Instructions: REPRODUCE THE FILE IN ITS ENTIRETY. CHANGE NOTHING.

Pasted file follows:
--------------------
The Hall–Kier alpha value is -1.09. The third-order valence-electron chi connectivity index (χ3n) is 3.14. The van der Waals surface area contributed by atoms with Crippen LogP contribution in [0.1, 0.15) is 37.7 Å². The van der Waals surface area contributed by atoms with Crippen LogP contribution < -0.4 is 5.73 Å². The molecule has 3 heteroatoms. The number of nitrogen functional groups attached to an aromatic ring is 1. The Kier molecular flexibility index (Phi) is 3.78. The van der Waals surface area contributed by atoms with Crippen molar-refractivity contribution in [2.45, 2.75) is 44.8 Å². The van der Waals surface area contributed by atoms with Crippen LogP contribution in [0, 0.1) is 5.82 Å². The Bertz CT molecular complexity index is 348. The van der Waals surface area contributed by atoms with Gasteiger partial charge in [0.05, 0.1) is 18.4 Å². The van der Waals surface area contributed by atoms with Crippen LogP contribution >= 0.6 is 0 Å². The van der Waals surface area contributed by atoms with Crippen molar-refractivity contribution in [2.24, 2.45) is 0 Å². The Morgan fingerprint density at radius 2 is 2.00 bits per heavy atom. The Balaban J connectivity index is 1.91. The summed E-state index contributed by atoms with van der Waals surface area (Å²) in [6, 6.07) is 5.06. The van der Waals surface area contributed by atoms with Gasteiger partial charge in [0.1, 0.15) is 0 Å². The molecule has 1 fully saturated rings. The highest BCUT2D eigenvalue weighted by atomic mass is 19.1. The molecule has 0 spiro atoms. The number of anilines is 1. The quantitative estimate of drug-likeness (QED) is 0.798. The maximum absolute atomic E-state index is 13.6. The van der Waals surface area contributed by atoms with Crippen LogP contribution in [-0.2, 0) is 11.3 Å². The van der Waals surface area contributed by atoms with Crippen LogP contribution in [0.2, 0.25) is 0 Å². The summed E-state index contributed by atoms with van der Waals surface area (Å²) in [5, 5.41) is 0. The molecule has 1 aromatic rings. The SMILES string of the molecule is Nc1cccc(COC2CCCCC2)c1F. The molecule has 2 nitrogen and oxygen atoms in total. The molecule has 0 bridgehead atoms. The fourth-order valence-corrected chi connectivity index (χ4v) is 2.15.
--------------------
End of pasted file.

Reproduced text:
The Hall–Kier alpha value is -1.09. The third-order valence-electron chi connectivity index (χ3n) is 3.14. The van der Waals surface area contributed by atoms with Crippen LogP contribution in [0.1, 0.15) is 37.7 Å². The van der Waals surface area contributed by atoms with Crippen LogP contribution < -0.4 is 5.73 Å². The molecule has 3 heteroatoms. The number of nitrogen functional groups attached to an aromatic ring is 1. The Kier molecular flexibility index (Phi) is 3.78. The van der Waals surface area contributed by atoms with Crippen molar-refractivity contribution in [2.45, 2.75) is 44.8 Å². The van der Waals surface area contributed by atoms with Crippen LogP contribution in [0, 0.1) is 5.82 Å². The Bertz CT molecular complexity index is 348. The van der Waals surface area contributed by atoms with Gasteiger partial charge in [0.05, 0.1) is 18.4 Å². The van der Waals surface area contributed by atoms with Crippen LogP contribution >= 0.6 is 0 Å². The van der Waals surface area contributed by atoms with Crippen molar-refractivity contribution in [2.24, 2.45) is 0 Å². The Morgan fingerprint density at radius 2 is 2.00 bits per heavy atom. The Balaban J connectivity index is 1.91. The summed E-state index contributed by atoms with van der Waals surface area (Å²) in [6, 6.07) is 5.06. The van der Waals surface area contributed by atoms with Gasteiger partial charge in [0.1, 0.15) is 0 Å². The molecule has 1 fully saturated rings. The highest BCUT2D eigenvalue weighted by atomic mass is 19.1. The molecule has 0 spiro atoms. The number of anilines is 1. The quantitative estimate of drug-likeness (QED) is 0.798. The maximum absolute atomic E-state index is 13.6. The van der Waals surface area contributed by atoms with Crippen LogP contribution in [-0.2, 0) is 11.3 Å². The van der Waals surface area contributed by atoms with Crippen LogP contribution in [0.2, 0.25) is 0 Å². The summed E-state index contributed by atoms with van der Waals surface area (Å²) in [5, 5.41) is 0. The molecule has 1 aromatic rings. The SMILES string of the molecule is Nc1cccc(COC2CCCCC2)c1F. The molecule has 2 nitrogen and oxygen atoms in total. The molecule has 0 bridgehead atoms. The fourth-order valence-corrected chi connectivity index (χ4v) is 2.15.